2.  Bias vs. Unbiased narrator

      3.  Selling Celebrity

      4. Hand-held shooting/ plain shot


    M. Animation: Ratatouille, Spirited Away, excerpts from Animatrix, Wallace and Gromit in the Curse of the Were-Rabbit


    1. Narrative                      

    2. Clay animation

    3. Animation Process


    N. Accountability

    a. Teacher-generated tests

    b. Weekly assignments

    c. Writing assignments

    d. Projects


    RULES: 1 Respect, 2 Responsibilities, and 3 Readiness.

    Electronic Devices: DO NOT USE cell phones, MP3 Players, or any other electronic devices which will interfere with the learning process.  Failure to follow these instructions will result in surrendering the device to me (and I will gladly take it, as I need a new ipod :) It is important that you respect the little amount of time we have in class.  You have all afternoon to listen to your music.  If taken, you may pick it up at 2:30.  If taken twice, you may pick it up after 2: 30 and serve detention.

    Absences: According to district policy, a student who misses twenty absences (unexcused) may be failed by the instructor of the course.  Absenteeism is the number one cause of failure.  Please do not make a habit of this.  Also, ten absences (excused or unexcused) may result in a grade lowering by ten percent.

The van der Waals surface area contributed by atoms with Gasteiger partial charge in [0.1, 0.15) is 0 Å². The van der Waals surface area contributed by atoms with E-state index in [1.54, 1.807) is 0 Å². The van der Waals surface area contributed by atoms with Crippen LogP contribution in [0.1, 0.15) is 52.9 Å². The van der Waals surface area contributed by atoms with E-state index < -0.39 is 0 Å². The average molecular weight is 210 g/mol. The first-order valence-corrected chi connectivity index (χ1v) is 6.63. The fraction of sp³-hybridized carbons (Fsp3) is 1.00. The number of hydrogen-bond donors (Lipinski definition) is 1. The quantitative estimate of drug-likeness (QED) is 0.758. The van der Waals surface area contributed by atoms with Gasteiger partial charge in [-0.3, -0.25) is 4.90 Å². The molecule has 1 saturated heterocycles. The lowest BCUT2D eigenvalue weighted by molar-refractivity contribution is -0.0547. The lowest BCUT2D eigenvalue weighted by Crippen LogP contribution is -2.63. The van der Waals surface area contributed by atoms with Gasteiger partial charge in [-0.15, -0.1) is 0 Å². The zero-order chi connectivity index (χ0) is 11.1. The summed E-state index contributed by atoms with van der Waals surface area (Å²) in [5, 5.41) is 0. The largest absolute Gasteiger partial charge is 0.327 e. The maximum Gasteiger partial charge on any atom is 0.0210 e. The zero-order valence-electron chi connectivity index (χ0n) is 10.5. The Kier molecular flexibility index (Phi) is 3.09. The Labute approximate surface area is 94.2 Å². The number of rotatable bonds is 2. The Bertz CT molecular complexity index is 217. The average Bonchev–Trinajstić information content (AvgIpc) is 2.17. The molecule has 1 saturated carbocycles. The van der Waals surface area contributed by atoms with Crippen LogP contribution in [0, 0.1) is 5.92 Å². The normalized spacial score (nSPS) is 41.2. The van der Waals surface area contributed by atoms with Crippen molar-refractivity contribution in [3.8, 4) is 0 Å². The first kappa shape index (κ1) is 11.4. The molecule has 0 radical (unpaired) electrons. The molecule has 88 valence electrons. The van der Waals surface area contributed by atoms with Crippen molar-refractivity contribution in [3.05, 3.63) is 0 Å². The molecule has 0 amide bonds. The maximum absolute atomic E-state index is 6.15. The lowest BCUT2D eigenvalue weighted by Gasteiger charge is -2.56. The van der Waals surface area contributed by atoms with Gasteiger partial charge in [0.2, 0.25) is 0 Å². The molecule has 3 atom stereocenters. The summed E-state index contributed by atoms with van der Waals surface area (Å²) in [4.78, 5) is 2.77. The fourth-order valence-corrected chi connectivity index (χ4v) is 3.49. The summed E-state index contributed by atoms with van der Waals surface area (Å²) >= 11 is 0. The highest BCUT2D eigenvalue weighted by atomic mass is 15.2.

Tardies: You will be given three excused tardies from me each semester; these will be granted with the surrendering of a bathroom pass.  

    Once you exceed that amount, you will need to make up the time with me at lunch or after school.

    Respect: It is not appropriate to disrupt class with unnecessary antics, but if you feel the impulse to shout, interrupt class with unnecessary announcements, or run around like a maniac, please let me know before this sensation affects the class.  I will ensure that you will be removed from the class for the appropriate amount of time so that your impulse may be relieved.  Please don’t let a feeble attempt for attention bring down your grade; failure to follow this procedure will result in administrative action and grade penalty.